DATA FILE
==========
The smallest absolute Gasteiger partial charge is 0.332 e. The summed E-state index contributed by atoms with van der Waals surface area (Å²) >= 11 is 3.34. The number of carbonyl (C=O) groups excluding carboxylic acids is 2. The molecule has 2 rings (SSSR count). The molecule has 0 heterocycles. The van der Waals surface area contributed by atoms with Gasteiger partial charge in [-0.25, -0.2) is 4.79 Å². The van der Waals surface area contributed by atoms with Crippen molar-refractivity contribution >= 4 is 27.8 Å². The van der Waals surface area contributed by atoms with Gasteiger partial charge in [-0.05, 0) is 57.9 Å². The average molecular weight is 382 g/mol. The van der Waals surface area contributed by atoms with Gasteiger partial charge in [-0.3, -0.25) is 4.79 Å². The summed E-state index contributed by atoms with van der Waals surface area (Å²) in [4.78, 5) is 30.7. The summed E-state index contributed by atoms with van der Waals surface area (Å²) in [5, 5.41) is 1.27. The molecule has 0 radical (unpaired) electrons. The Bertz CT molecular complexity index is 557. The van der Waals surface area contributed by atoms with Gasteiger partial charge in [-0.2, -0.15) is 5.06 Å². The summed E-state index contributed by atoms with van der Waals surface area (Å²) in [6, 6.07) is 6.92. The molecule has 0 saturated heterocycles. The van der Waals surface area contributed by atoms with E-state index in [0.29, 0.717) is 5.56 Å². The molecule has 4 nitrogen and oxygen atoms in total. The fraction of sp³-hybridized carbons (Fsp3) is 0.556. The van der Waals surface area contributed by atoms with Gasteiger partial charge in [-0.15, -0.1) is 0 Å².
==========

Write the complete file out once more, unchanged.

The smallest absolute Gasteiger partial charge is 0.332 e. The summed E-state index contributed by atoms with van der Waals surface area (Å²) >= 11 is 3.34. The number of carbonyl (C=O) groups excluding carboxylic acids is 2. The molecule has 2 rings (SSSR count). The molecule has 0 heterocycles. The van der Waals surface area contributed by atoms with Gasteiger partial charge in [-0.25, -0.2) is 4.79 Å². The van der Waals surface area contributed by atoms with Crippen molar-refractivity contribution >= 4 is 27.8 Å². The van der Waals surface area contributed by atoms with Gasteiger partial charge in [-0.05, 0) is 57.9 Å². The average molecular weight is 382 g/mol. The van der Waals surface area contributed by atoms with Gasteiger partial charge in [-0.3, -0.25) is 4.79 Å². The summed E-state index contributed by atoms with van der Waals surface area (Å²) in [4.78, 5) is 30.7. The summed E-state index contributed by atoms with van der Waals surface area (Å²) in [5, 5.41) is 1.27. The molecule has 0 radical (unpaired) electrons. The Bertz CT molecular complexity index is 557. The van der Waals surface area contributed by atoms with Gasteiger partial charge in [-0.2, -0.15) is 5.06 Å². The summed E-state index contributed by atoms with van der Waals surface area (Å²) in [6, 6.07) is 6.92. The molecule has 0 saturated heterocycles. The van der Waals surface area contributed by atoms with E-state index in [0.29, 0.717) is 5.56 Å². The molecule has 4 nitrogen and oxygen atoms in total. The fraction of sp³-hybridized carbons (Fsp3) is 0.556. The van der Waals surface area contributed by atoms with Gasteiger partial charge in [-0.15, -0.1) is 0 Å².